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Sundance Braces for ‘Robust’ Sales Market Despite Pandemic and Theater Closures
“People still need content, production has been stop-start, so everyone is going to be looking for finished products,” one sales agent tells TheWrap
The film industry, like many other industries all over the world, has been crushed by the coronavirus pandemic, yet buyers and sellers are heading into this week’s mostly virtual Sundance Film Festival optimistic about a “robust” and healthy market for indie films.
The need for content has never been higher due to families being stuck at home with nowhere to go, and the pandemic has forced production stoppages that have upended studios’ plans. These factors are making agents and distributors optimistic about a strong sales market at the festival, which begins Thursday and runs through Feb. 3.
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“We’re very cautiously optimistic. As we have seen during the pandemic, particularly with Cannes and Toronto, there is still a strong demand in the marketplace,” Nick Ogiony, an agent at CAA Media Finance, told TheWrap. “Even with the challenges with theatrical, content is still being consumed more than ever. We are confident.”
“Passing” (Courtesy of Sundance Institute)
ICM’s Oliver Wheeler said he anticipates this year’s festival will see the same number of big deals from the usual buyers as we’ve seen in recent years.
Some of the biggest and buzziest titles this year include “Eight for Silver,” starring Boyd Holbrook as a hunter and land baron who unleashes a curse after slaughtering a Roma clan; Zoe Lister-Jones’ “How It Ends,” about a woman seeking connection on the last day on Earth; Rebecca Hall’s directorial debut “Passing” and the documentary “Summer of Soul…Or When the Revolution Could Not Be Televised.”
“People still need content, production has been stop-start, so everyone is going to be looking for finished products,” he told TheWrap. “In terms of the market as a whole, it’s going to be a continuation of a trend over the last few years: Big deals at the top of the market, with Amazon, Netflix, and the other usual suspects being aggressive.”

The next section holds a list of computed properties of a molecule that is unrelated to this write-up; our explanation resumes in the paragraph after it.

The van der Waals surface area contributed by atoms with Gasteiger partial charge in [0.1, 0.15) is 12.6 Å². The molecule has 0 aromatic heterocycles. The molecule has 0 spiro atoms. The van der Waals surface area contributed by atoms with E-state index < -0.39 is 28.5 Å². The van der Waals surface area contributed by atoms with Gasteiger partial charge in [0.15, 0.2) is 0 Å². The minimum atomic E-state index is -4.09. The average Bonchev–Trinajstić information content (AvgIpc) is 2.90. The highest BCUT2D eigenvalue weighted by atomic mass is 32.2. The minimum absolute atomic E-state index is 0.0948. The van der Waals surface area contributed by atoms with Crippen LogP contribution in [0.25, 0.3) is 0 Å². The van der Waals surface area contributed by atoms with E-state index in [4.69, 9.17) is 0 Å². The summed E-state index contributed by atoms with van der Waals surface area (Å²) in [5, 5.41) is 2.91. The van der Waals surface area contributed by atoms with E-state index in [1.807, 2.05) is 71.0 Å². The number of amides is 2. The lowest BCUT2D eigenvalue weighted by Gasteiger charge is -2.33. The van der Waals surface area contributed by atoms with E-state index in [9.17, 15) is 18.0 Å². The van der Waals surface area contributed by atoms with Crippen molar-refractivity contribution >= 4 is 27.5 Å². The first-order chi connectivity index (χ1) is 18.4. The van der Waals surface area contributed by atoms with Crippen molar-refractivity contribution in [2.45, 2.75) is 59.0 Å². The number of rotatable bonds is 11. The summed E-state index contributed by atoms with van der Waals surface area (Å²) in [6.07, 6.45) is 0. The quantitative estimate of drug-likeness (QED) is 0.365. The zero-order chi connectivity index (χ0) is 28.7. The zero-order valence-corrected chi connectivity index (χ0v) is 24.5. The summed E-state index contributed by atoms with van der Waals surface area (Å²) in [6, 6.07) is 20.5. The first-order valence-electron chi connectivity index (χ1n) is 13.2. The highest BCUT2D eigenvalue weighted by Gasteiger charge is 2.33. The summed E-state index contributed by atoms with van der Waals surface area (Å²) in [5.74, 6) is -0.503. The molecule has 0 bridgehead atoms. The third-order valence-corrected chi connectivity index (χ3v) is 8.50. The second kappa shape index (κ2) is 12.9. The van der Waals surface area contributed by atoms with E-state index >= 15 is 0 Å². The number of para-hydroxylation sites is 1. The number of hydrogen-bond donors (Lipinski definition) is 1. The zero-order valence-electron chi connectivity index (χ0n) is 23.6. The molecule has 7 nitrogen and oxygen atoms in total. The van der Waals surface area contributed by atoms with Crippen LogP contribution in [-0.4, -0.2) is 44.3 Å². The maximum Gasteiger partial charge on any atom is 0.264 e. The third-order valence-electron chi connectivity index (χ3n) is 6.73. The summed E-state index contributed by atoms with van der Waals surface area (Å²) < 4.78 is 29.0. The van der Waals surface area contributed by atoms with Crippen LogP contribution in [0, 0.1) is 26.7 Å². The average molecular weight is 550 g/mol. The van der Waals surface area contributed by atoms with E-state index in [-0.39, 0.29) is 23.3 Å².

The market will be “robust” for a number of reasons, Cinetic Media’s John Sloss told TheWrap. “There’s a light at the end of the tunnel, so I think the all-rights buyers, they may come back in,” he said, referring to companies like Amazon and Netflix, who acquire worldwide rights for both theatrical and streaming.
However, he believes WarnerMedia and Apple could also pull out the checkbooks too: “There hasn’t been a lot of production, so there’s a real need for content among all the platforms, and Sundance is a place at the beginning of the year that buyers come to expecting to buy. So I’m pretty optimistic.”
“Palm Springs” broke Sundance’s sales record last year (Neon/Hulu)
But will we see eight-figure deals happening this year? Andy Samberg’s “Palm Springs” sold to Hulu for a record-breaking $17.5 million last year, and Searchlight bought Rebecca Hall’s “The Night House” for around $12 million. The documentary “Boys State” went to Apple and A24 for $12 million.
“I don’t know if we’ll see a record-breaking sale, but I’m sure we’ll see numbers that are up there in the eight figures,” Wheeler said.